Propane shortage looms as CN strike hits third day

CN train
(Dave Bedard photo)

Winnipeg/Ottawa | Reuters — Shippers scrambled to shift freight onto trucks on Thursday as a strike at Canada’s biggest railroad, Canadian National Railway, hit its third day, leaving the critical fuel propane and other goods stranded.

Some 3,200 unionized employees, including conductors and yard workers, hit picket lines on Tuesday in the biggest such action in a decade. The strike over working conditions has slowed output at industrial plants making chemicals, canola oil and other products.

It has also held up deliveries of propane, used to heat homes in some provinces and to fuel crop dryers for farmers.

Canada’s Transport Minister Marc Garneau said he wants the strike “to end as soon as possible,” adding that he believes collective mediation is the quickest and best way to resolve the dispute despite differences between the sides.

“We are completely seized with the situation that exists at the moment. We know that with this strike there is a large impact economically to all regions of Canada,” Garneau told reporters in Ottawa on Thursday.

Quebec Premier Francois Legault told reporters that the province only had a four-and-a-half day propane supply. He urged Prime Minister Justin Trudeau’s Liberal government to impose back-to-work-legislation if the two sides failed to agree.

Trucks waited more than six hours in Sarnia, Ont., the closest propane pickup location to Quebec, said Canadian Propane Association CEO Nathalie St-Pierre.

“It’s something that’s never been experienced,” she said, adding that the government should deem propane as an essential product for railways to move without interruption.

Farmers cannot wait any longer for propane, with crops harvested wet from the field and needing to be dried, said Markus Haerle, chairman of Grain Farmers of Ontario.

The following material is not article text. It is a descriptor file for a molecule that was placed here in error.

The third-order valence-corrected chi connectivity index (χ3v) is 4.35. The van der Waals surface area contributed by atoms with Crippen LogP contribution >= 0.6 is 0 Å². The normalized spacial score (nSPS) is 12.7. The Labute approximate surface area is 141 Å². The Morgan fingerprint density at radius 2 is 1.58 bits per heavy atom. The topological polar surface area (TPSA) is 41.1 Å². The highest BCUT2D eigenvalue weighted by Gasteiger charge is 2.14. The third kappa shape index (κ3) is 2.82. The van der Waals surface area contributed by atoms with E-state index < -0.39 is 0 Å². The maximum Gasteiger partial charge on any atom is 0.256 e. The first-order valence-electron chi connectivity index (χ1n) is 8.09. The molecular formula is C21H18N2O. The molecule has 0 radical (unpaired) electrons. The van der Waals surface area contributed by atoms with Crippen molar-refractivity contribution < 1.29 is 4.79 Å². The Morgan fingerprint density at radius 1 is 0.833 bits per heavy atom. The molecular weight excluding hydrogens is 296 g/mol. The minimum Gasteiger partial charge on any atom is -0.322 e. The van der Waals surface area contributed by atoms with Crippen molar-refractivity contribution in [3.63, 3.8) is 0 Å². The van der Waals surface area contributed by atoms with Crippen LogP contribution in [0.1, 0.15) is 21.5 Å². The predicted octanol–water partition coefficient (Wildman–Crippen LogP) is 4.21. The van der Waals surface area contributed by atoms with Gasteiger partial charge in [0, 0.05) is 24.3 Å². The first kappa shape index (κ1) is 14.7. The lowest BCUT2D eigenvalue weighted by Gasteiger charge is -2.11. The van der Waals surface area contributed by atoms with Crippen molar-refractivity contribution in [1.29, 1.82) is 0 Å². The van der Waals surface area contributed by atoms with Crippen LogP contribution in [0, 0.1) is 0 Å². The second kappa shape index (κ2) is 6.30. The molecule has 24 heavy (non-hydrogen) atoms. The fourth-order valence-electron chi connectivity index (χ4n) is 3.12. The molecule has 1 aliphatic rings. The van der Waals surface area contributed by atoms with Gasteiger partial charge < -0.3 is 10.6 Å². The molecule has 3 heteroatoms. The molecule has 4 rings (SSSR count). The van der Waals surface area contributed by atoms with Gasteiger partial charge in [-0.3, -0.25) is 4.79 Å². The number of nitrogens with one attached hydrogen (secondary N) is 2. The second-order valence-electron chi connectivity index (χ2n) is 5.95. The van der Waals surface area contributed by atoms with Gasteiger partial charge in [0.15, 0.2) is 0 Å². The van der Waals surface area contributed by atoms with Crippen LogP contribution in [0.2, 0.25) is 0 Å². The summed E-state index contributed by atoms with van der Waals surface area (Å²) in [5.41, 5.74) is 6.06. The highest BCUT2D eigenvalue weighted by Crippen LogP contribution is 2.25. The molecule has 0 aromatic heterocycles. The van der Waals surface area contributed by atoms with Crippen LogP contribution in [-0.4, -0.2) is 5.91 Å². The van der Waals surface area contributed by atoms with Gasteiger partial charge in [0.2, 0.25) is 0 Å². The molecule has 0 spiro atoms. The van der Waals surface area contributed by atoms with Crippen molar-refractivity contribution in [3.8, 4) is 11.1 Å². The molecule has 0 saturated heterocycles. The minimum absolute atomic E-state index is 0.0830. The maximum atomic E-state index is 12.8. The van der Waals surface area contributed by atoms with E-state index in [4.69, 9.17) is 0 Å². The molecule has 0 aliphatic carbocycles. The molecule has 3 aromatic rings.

A senior source in the ruling Liberal Party said mediation was the best option because Trudeau has yet to reconvene Parliament and once he does do, several procedural steps would be needed before back-to-work legislation could be introduced. “Any solution is weeks away if you go that route,” the source said on condition of anonymity.

Opposing back-to-work legislation, Louise Chabot, labour critic for the opposition Bloc Quebecois, called on the Liberals to find a way to resolve the dispute that respects the rights and safety of the affected workers and the public without putting Quebec’s agriculture and economy in danger.

Shippers eager to reach customers are already tapping other options.

Major retailers and pulp and paper companies have started hiring trucks from Montreal-based Fuel Transport, even though they cost more than rail, said president Robert Piccioni. Others are just waiting for the strike to end.

“When things like this go off the rails, we can ramp up and give (customers) the extra capacity. But as soon as rail comes back, it’s gone.”

While Piccioni was speaking to Reuters, he was notified of a customer ordering 50 trucks to haul food-grade liquids.

That will require more tanks than Fuel Transport owns, but Piccioni said he would buy or rent the additional equipment.

“There’s immense pressure on my team to get this done,” he said.

Alberta trucking firms have seen a modest pickup in work, as short-haul jobs they would normally handle turned into longer trips, said Jude Groves, chairman of the Alberta Motor Transport Association.

CN CEO JJ Ruest said in a statement on Thursday he regretted that customers were inconvenienced and was committed to finding a solution.

Montreal-based CN has proposed binding arbitration, an option that the Teamsters Canada Rail Conference (TCRC) union has rejected.

The union’s concerns centre on issues such as worker fatigue and rest breaks.

“They want to work our conductors longer and make them perform more duties over that period, said Lyndon Isaak, president of the TCRC.

He told Reuters that workers were “extremely happy” with Trudeau’s government for supporting talks.

Canada relies on CN and Canadian Pacific Railway to move crops, potash, coal and manufactured goods to ports and the United States.

The strike has curbed oil shipments by rail during a period where full pipelines have already forced Alberta to curb production. Provincial inventories have surged and are approaching last year’s peak, Eight Capital analyst Phil Skolnick said.

Credit Suisse highlighted the impact on Hudbay Minerals from the strike in a note, saying its sales would lag and inventory would pile up if the strike continued.

Reporting for Reuters by Rod Nickel in Winnipeg and Kelsey Johnson in Ottawa; additional reporting by Allison Lampert in Montreal, David Ljunggren in Ottawa and Denny Thomas in Toronto. Includes files from Glacier FarmMedia Network staff.

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